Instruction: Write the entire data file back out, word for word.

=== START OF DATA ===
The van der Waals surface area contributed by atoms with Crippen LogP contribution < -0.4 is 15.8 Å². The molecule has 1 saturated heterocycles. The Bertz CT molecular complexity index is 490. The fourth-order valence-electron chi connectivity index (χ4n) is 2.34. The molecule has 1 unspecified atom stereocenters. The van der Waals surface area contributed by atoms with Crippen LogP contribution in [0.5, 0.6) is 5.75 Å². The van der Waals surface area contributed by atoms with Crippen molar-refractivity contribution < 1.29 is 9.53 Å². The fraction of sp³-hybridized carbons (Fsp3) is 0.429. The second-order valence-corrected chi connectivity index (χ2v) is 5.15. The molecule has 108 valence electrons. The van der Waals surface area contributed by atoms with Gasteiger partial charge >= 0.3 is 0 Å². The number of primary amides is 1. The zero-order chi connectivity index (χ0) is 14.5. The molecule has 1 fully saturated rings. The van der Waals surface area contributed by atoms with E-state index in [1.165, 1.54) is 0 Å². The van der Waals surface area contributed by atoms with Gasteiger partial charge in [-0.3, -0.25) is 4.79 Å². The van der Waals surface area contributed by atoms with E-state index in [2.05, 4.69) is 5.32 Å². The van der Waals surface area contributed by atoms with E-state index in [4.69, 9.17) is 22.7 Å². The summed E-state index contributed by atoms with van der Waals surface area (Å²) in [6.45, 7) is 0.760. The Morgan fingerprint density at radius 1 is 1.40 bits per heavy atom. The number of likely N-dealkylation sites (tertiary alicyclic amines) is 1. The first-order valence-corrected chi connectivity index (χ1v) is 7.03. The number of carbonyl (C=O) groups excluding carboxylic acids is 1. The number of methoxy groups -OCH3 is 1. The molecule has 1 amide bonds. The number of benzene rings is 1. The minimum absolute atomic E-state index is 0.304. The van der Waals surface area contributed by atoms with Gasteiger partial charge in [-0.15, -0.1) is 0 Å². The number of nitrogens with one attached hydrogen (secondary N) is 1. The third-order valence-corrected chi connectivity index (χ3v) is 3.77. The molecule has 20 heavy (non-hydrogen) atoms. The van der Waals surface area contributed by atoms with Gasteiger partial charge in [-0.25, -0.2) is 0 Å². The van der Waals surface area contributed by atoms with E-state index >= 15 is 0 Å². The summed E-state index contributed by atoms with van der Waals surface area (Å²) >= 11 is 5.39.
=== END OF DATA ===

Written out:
The van der Waals surface area contributed by atoms with Crippen LogP contribution < -0.4 is 15.8 Å². The molecule has 1 saturated heterocycles. The Bertz CT molecular complexity index is 490. The fourth-order valence-electron chi connectivity index (χ4n) is 2.34. The molecule has 1 unspecified atom stereocenters. The van der Waals surface area contributed by atoms with Crippen LogP contribution in [0.5, 0.6) is 5.75 Å². The van der Waals surface area contributed by atoms with Crippen molar-refractivity contribution < 1.29 is 9.53 Å². The fraction of sp³-hybridized carbons (Fsp3) is 0.429. The second-order valence-corrected chi connectivity index (χ2v) is 5.15. The molecule has 108 valence electrons. The van der Waals surface area contributed by atoms with Gasteiger partial charge >= 0.3 is 0 Å². The number of primary amides is 1. The zero-order chi connectivity index (χ0) is 14.5. The molecule has 1 fully saturated rings. The van der Waals surface area contributed by atoms with E-state index in [1.165, 1.54) is 0 Å². The van der Waals surface area contributed by atoms with Gasteiger partial charge in [-0.3, -0.25) is 4.79 Å². The van der Waals surface area contributed by atoms with E-state index in [2.05, 4.69) is 5.32 Å². The van der Waals surface area contributed by atoms with E-state index in [4.69, 9.17) is 22.7 Å². The summed E-state index contributed by atoms with van der Waals surface area (Å²) in [6.45, 7) is 0.760. The Morgan fingerprint density at radius 1 is 1.40 bits per heavy atom. The number of likely N-dealkylation sites (tertiary alicyclic amines) is 1. The first-order valence-corrected chi connectivity index (χ1v) is 7.03. The number of carbonyl (C=O) groups excluding carboxylic acids is 1. The number of methoxy groups -OCH3 is 1. The molecule has 1 amide bonds. The number of benzene rings is 1. The minimum absolute atomic E-state index is 0.304. The van der Waals surface area contributed by atoms with Gasteiger partial charge in [-0.15, -0.1) is 0 Å². The number of nitrogens with one attached hydrogen (secondary N) is 1. The third-order valence-corrected chi connectivity index (χ3v) is 3.77. The molecule has 20 heavy (non-hydrogen) atoms. The van der Waals surface area contributed by atoms with Gasteiger partial charge in [-0.25, -0.2) is 0 Å². The van der Waals surface area contributed by atoms with E-state index >= 15 is 0 Å². The summed E-state index contributed by atoms with van der Waals surface area (Å²) >= 11 is 5.39.